The U.S. Steel Industry Faces an Uncertain Future

The last week has been a turbulent one for U.S. Steel (NYSE: X  ) , AK Steel (NYSE: AKS  ) , and Steel Dynamics (NASDAQ: STLD  ) . These three companies, and indeed the wider U.S. steel industry in general, have been buffeted by a barrage of news regarding import tariffs.

The good news came in the form of the Commerce Department's decision to place hefty import tariffs on some steel companies importing steel from Korea. This move followed claims that some Korean companies had been dumping cheap steel tubes into U.S. steel markets, denting sales of domestic producers.

Dumping steel
Over the past decade, steel producers across Asia, especially in China, have been looking to boost profits by selling their products in U.S. markets. This influx of low-cost steel hit the industry hard, and companies started to lobby hard for policymakers to step in.

Finally, during 2010, policy makers levied import duties on Chinese steel; this was a victory for the American steel industry. However, the imports did not stop as other Asian producers stepped into the void.

According to Commerce Department filings, South Korea "dumped" 894,300 metric tons of steel tubes into the U.S. market during 2013 at a value of around $800 million. Seven other exporters dumped an additional $630 million of steel tubing into the market during the same period. "Dumping" is a term used for goods sold into the market at less than fair value.

Taking action
To combat steel dumping, the Commerce Department announced on July 11 that it was placing import tariffs of 9.89% to 15.75% on eight steel producers found to be dumping their steel on the market. All that remains is for the U.S. International Trade Commission to make the levies permanent.

These tariffs were great news for the U.S. steel industry. It was mainly steel tubing being dumped on the market, a play on the shale oil boom. U.S. Steel has already been forced to shut down some of its tubular goods manufacturing capacity due to a weak pricing environment. The ruling should have a significant effect for all U.S. Steel producers going forward.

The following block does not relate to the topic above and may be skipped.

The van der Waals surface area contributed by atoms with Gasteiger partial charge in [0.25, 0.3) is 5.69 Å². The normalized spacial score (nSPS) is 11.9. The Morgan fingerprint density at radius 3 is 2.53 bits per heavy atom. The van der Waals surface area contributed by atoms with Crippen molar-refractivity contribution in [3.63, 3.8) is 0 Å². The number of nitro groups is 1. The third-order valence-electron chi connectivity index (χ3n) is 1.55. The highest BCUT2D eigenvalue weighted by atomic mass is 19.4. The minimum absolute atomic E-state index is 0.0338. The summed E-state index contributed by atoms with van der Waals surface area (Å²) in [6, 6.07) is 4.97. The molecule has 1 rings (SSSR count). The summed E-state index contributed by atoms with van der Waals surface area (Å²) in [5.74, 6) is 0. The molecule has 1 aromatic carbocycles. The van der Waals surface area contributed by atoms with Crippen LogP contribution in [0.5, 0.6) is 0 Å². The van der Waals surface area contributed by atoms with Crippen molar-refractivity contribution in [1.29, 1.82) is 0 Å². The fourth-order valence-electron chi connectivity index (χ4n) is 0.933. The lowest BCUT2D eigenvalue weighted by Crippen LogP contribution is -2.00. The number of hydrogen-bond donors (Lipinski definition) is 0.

Wall Street analysts estimate that the price gap between imported and domestically manufactured steel tubing is around $200 per ton. After the import tariffs are applied, this gap should drop to $65 to $120 per ton. It is estimated that a differential of less than $100 per ton will stave off imports.

One door opens, another closes
While the introduction of tariffs on South Korean steel was good for the industry, investors were hit with the bad news a few days later. The World Trade Organization reprimanded the U.S. for placing import tariffs on Chinese and Indian steel.

Specifically, the WTO has ruled that the U.S. had illegally acted to protect its own domestic producers of steel by placing hefty tariffs on Indian and Chinese steel mills.

The case lodged with the WTO is complicated and has many moving parts, some of which were approved and others were rejected. In the end, the U.S. was found to have broken WTO rules and has been urged to "correct its wrongdoings." The U.S. has said that it is weighing its options.

Foolish summary
The last week has been an eventful one for the steel industry. On one hand, South Korean dumping has been slowed. On the other, it's not clear if the U.S.'s protectionist policies regarding steel tariffs are legal; they could end up being lifted.

As of yet, it's not clear what the outcome of these cases will be. The next few months will be eventful for the steel industry.

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